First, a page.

He takes also this occasion to recommend a method which was found extremely serviceable at that time; namely, the method of teaching by aphorism, 'without any show of an art or method; not merely because it tries the author, since aphorisms being made out of the pith and heart of sciences, no man can write them who is not sound and grounded,' who has not a system with its trunk and root, though he makes no show of it, but buries it and shows you here and there the points on the surface that are apt to look as if they had some underlying connection—not only because it tries the author, but because they point to action; for particulars being dispersed, do best agree with dispersed directions; and, moreover, aphorisms representing a BROKEN KNOWLEDGE, invite men to inquire farther, whereas methods, carrying the show of a total, do secure men as if they were at farthest, and it is the advancement of learning that he is proposing.
He suggests again, distinctly here, the rule he so often claims he has himself put in practice, elsewhere, that the use of CONFUTATION in the delivery of science, ought to be very sparing; and to serve to remove strong preoccupations and prejudgments, and not to minister and excite disputations and doubts. For he says in another place, 'As Alexander Borgia was wont to say of the expedition of the French for Naples, that they came with chalk in their hands, to mark up their lodgings, and not with weapons to fight, so I like better that entry of truth which cometh peaceably, with chalk to mark up those minds, which are capable to lodge and harbour it, than that which cometh with pugnacity and contention.'
He alludes here too, in passing, to some other distinctions of method, which are already received, that of ANALYSIS and synthesis, or CONSTITUTION, that of concealment, or CRYPTIC, which he says 'he allows well of, though he has himself stood upon those which are least handled and observed.' He brings out his doctrine of the necessity of a method which shall include particulars for practical purposes also, under another head: here it is the limit of rules,—the propositions or precepts of arts that he speaks of, and the degree of particularity which these precepts ought to descend to. 'For every knowledge,' he says, 'may be fitly said to have a latitude and longitude, accounting the latitude towards other sciences' (for there are rules and propositions of such latitude as to include all arts, all sciences)—'and the longitude towards action, that is, from the greatest generality, to the most particular precept: and as to the degree of particularity to which a knowledge should descend,' though something must, of course, be left in all departments to the discretion of the practitioner, he thinks it is a question which will bear looking into in a general way; and that it might be possible to have rules in all departments, which would limit very much the necessity of individual experiment, and not leave us so much at the mercy of individual discretion in the most serious matters. Philosophy, as he finds it, does not appear to be very helpful to practice, on account of its keeping to those general propositions, so much, as well as on some other accounts, and has fallen into bad repute, it seems, among men who find it necessary to make, without science, as they best can, rules of some sort;—rules that are capable of dealing with that quality in particulars which is apt to be called obstinacy in this aspect of it. 'For we see remote and superficial generalities do but offer knowledge to scorn of practical men, and are no more aiding to practice, than an Ortelius's universal map is to direct the way between London and York.' And what is this itself but a universal map, this map of the advancement of learning?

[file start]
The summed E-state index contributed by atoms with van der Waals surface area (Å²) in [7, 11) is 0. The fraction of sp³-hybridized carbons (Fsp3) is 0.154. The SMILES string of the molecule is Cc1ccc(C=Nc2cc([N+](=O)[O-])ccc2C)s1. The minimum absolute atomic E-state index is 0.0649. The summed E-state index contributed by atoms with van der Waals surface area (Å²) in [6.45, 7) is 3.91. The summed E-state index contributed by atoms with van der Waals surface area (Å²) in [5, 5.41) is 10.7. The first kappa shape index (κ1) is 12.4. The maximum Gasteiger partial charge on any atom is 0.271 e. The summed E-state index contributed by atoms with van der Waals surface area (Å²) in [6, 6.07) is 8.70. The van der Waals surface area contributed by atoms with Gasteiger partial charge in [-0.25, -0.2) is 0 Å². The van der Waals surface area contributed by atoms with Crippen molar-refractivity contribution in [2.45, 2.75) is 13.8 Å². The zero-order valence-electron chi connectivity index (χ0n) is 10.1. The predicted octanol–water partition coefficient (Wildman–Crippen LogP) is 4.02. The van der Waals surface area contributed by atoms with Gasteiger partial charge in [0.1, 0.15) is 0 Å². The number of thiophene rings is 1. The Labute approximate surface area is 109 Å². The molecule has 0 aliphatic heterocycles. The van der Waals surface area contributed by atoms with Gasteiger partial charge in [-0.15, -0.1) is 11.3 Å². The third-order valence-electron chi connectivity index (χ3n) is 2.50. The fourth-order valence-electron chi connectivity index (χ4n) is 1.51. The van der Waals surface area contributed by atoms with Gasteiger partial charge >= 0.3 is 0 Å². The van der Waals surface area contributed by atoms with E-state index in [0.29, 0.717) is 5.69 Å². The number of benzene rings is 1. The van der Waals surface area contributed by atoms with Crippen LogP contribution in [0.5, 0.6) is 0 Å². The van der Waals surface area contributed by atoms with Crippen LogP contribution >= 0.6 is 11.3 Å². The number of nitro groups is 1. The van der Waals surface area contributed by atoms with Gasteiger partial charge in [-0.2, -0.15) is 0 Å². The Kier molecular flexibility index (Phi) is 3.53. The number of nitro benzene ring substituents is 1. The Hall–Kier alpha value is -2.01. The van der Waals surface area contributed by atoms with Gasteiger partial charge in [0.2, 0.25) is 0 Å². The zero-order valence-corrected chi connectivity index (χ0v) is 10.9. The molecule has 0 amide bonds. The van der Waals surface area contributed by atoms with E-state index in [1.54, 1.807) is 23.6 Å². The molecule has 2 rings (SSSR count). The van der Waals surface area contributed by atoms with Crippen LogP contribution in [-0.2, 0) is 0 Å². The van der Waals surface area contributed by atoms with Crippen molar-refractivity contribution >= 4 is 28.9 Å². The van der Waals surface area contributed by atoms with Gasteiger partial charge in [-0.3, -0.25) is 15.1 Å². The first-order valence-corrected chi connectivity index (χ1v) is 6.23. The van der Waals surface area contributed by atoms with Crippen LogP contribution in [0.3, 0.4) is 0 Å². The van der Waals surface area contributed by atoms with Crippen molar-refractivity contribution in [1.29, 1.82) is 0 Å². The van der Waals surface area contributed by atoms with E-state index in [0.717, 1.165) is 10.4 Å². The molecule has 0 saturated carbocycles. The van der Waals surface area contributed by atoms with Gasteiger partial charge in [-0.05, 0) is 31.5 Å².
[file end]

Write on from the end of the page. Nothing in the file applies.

All this doctrine of the tradition of sciences, he produces under the head of the method of their tradition, but in speaking of the organ of it, he treats it exclusively as the medium of tradition for those sciences which require CONCEALMENT, or admit only of a suggestive exhibition. And as he makes, too, the claim that he has himself given practical proof, in passing, of his proficiency in this art, and appeals to the skilful for the truth of this statement, the passage, at least, in which this assertion is made, will be likely to repay the inquiry which it invites.
He begins by drawing our attention to the fact, that words are not the only representatives of things, and he says 'this is not an inconsiderable thing, for while we are treating of the coin of intellectual matters, it is pertinent to observe, that as money may be made of other materials besides gold and silver, so other marks of things may be invented besides words and letters.' And by way of illustrating the advantages of such a means of tradition, under certain disadvantages of position, he adduces as much in point, the case of Periander, who being consulted how to preserve a tyranny newly usurped, bid the messenger attend and report what he saw him do, and went into his garden and topped all the highest flowers; signifying that it consisted in the cutting off and keeping low of the nobility and grandees. And thus other apparently trivial, purely purposeless and sportive actions, might have a traditionary character of no small consequence, if the messenger were only given to understand beforehand, that the acts thus performed were axiomatical, pointing to rules of practice, that the forms were representative forms, whose 'real' exhibition of the particular natures in question, was much more vivid and effective, much more memorable as well as safe, than any abstract statement of that philosophic truth, which is the truth of direction, could be.